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Old 04-16-2011, 04:46 AM   #1
Fletcher21
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Default Pancake layer in bottles

Hey is there any way to avoid getting the pancake layer when conditioning in bottles?

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Old 04-16-2011, 05:49 AM   #2
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Not that I know of. But, there is a way of not worrying about it.

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Old 04-16-2011, 05:53 AM   #3
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You can filter it out, but you'll also filter out the yeast needed for bottle conditioning.

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Old 04-16-2011, 08:44 AM   #4
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Really depends on how thick the layer is. A thin little line of yeast at the bottom is normal, however a really thick layer may represent that you are stirring up your cake from the bottom of your fermentor. As they say a picture is worth a thousand words. Hard to say if you really have a problem without actually seeing it.

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Old 04-16-2011, 12:03 PM   #5
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Quote:
Originally Posted by CABeerMaker View Post
Really depends on how thick the layer is. A thin little line of yeast at the bottom is normal, however a really thick layer may represent that you are stirring up your cake from the bottom of your fermentor. As they say a picture is worth a thousand words. Hard to say if you really have a problem without actually seeing it.
Are there any real problems that can result from this other than not being able to pour as much out of each bottle?
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Old 04-16-2011, 12:51 PM   #6
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Are there any real problems that can result from this other than not being able to pour as much out of each bottle?
The larger the cake and the longer you leave it in bottle, the greater chance you'll pick up yeasty flavours from it. Most people don't worry about it as the beer will be drank long before that would happen though.
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Old 04-16-2011, 12:59 PM   #7
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Its high in B vitamins. Pour the beer in a glass, chug the yeast from the bottle and tell SWMBO you are taking your vitamins.

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Old 04-16-2011, 03:45 PM   #8
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It's not that big of a layer and I usually pour it into a glass anyways but I just thought I would put the question out there. I have done a few batches already and it doesn't bother me but just checking if there was a trick I might be missing.

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Old 04-16-2011, 04:04 PM   #9
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I am new at this, but I have drank a good bit of beer and I work at a wine store (we sell beer and more too!). Beers along the lines of Duvel that have been bottle conditioned look as if they have a caked layer of yeast that has been sitting there a good while. Even though the beer is bottle conditioned, the clarity is absolute. I am guessing they bottle condition for about a year or so before the beer goes to the shelf. I do not think I am that patient for that long of a wait, but I have noticed the further I go from the bottling date, the better the beer has tasted.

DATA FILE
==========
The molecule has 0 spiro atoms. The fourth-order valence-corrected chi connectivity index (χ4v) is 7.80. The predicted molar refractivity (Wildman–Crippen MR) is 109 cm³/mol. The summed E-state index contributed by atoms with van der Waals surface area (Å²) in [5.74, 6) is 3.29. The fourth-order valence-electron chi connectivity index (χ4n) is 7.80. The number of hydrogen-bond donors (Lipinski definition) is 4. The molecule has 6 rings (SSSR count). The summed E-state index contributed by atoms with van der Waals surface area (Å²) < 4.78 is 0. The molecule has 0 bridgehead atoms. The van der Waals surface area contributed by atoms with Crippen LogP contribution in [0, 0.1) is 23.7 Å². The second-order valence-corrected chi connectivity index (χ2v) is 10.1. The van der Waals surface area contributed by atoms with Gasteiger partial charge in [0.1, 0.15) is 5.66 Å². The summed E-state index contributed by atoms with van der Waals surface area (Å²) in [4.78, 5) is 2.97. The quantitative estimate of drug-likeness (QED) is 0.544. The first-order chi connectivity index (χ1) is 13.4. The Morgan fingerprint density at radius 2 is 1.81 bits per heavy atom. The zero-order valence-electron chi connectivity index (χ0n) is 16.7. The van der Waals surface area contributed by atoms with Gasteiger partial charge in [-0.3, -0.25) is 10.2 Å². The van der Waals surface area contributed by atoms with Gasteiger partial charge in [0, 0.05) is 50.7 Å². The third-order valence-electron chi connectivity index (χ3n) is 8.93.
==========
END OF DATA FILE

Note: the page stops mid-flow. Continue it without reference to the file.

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Old 04-16-2011, 04:19 PM   #10
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The larger the cake and the longer you leave it in bottle, the greater chance you'll pick up yeasty flavours from it. Most people don't worry about it as the beer will be drank long before that would happen though.
This is bs....actually the longer you leave it in the bottle, the tighter the yeast cake will compress. And yeasty flavors? That's not true either. I've had beers sit for years and not had yeasty flavors. Are you just repeating something you've "heard?"

The longer you chill the beer in the fridge, the tighter the yeast cake. I had a beer in the back of my fridge for 3 months, that I could completely upend and no yeast came out. Longer in the cold the tighter the yeast cake becomes. Even just chilling for a week (besides getting rid of chill haze) will go to great lengths to allow you to leave the yeast behind, but with only a minimum amount of beer.

Now Fletcher21, If you are bottle conditioning your living beer, you can't avoid it. It's a natural part of the process.

Read this, and learn to love the yeast. http://www.homebrewtalk.com/f36/anyone-using-filter-bottling-123758/#post1379528

Although you can't totally eliminate it, I talk about how you can limit it, here http://www.homebrewtalk.com/f39/appearance-question-too-much-trub-solids-223539/#post2621825

I get very little sediment in my bottles, but even if I do, who cares? It's a part of living beers, including a heck of a lot of my favorite commercial beers. And despite booboos comment, I've never had a "yeasty" taste in beers that weren't meant to have them, even bottle conditioned commercial beers that have cellared for years. The only way you'd get a yeasty taste would be if you shook the beer before pouring it, and even if you did, if the yeast cake is tight it won't shake up that much anyway.

Read what I linked, maybe you'll hate the "dreaded" yeast pancake a lot less.
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